If border posts return to Northern Ireland they will be attacked, according to the Taoiseach.
Leo Varadkar says they will become natural targets for people if they have to be re-established post-Brexit.
But he believes there will not be a return to the violence of the past in Northern Ireland.
Speaking in the US at the start of a week-long St Patrick's Day visit, Mr Varadkar said certain tensions could be re-ignited by a hard border.
"I don't anticipate a return to violence like we had 20 or 30 years ago but if you do have physical infastructure like cameras and signs and border posts then those things will become targets and people will vandalise them, people will remove them, people won't accept this border in their towns and villages and parishes," said Mr Varadkar.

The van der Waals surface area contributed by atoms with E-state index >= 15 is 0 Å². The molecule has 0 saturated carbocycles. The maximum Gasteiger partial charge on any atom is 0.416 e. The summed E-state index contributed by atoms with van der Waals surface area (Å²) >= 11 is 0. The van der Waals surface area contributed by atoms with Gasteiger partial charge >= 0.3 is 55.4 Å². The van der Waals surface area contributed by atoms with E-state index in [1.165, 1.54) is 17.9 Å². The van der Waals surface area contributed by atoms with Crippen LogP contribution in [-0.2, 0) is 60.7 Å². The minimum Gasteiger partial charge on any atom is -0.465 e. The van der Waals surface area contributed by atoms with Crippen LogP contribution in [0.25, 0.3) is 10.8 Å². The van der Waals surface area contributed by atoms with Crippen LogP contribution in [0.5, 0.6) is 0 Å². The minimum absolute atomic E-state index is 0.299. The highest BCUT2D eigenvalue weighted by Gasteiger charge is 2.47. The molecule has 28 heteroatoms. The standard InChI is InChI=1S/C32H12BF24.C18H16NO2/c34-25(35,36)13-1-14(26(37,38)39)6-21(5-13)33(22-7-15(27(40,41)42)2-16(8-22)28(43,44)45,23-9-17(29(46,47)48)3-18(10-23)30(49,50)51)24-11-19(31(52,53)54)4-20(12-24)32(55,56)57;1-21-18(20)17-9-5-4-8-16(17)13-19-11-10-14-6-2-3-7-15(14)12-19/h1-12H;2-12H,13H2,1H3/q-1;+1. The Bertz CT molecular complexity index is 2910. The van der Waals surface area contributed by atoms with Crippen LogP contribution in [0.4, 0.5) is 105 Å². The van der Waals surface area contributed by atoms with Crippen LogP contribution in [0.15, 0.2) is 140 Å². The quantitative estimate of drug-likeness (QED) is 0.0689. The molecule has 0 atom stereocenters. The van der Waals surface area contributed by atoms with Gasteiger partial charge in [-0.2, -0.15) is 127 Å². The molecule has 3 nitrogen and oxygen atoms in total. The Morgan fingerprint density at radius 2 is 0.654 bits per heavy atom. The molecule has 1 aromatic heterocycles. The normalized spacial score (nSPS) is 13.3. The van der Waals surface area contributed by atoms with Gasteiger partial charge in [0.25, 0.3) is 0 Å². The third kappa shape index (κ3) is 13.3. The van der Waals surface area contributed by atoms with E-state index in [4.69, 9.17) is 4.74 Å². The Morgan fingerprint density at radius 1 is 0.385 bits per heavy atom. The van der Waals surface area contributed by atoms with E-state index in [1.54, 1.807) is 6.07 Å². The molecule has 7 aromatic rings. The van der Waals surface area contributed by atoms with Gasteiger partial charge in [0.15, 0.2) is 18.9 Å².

"Then what do you do? Do you accept that or do you put in a guard to stop them doing that?
"And that's why it might all escalate and go the wrong way."
Meanwhile,the Taoiseach has also said that he will raise LGBT rights when he meets US Vice President Mike Pence this week saying that he is disappointed the US is no longer a leader in the gay rights campaign.
Vice President Pence contests the charge that he is in favour of conversion therapy to change someone's sexual orientation.
Mr Varadkar says it is an area he intends to discuss with the US leaders.
"What I intend to say is that for the vast majority of people around the world including people from gay, lesbian and transgender backgrounds, we have always seen America as a beacon of freedom.
"This is the land of the free, the home of the brave. This is where the LGBT movement began, the first place where gay people fought back."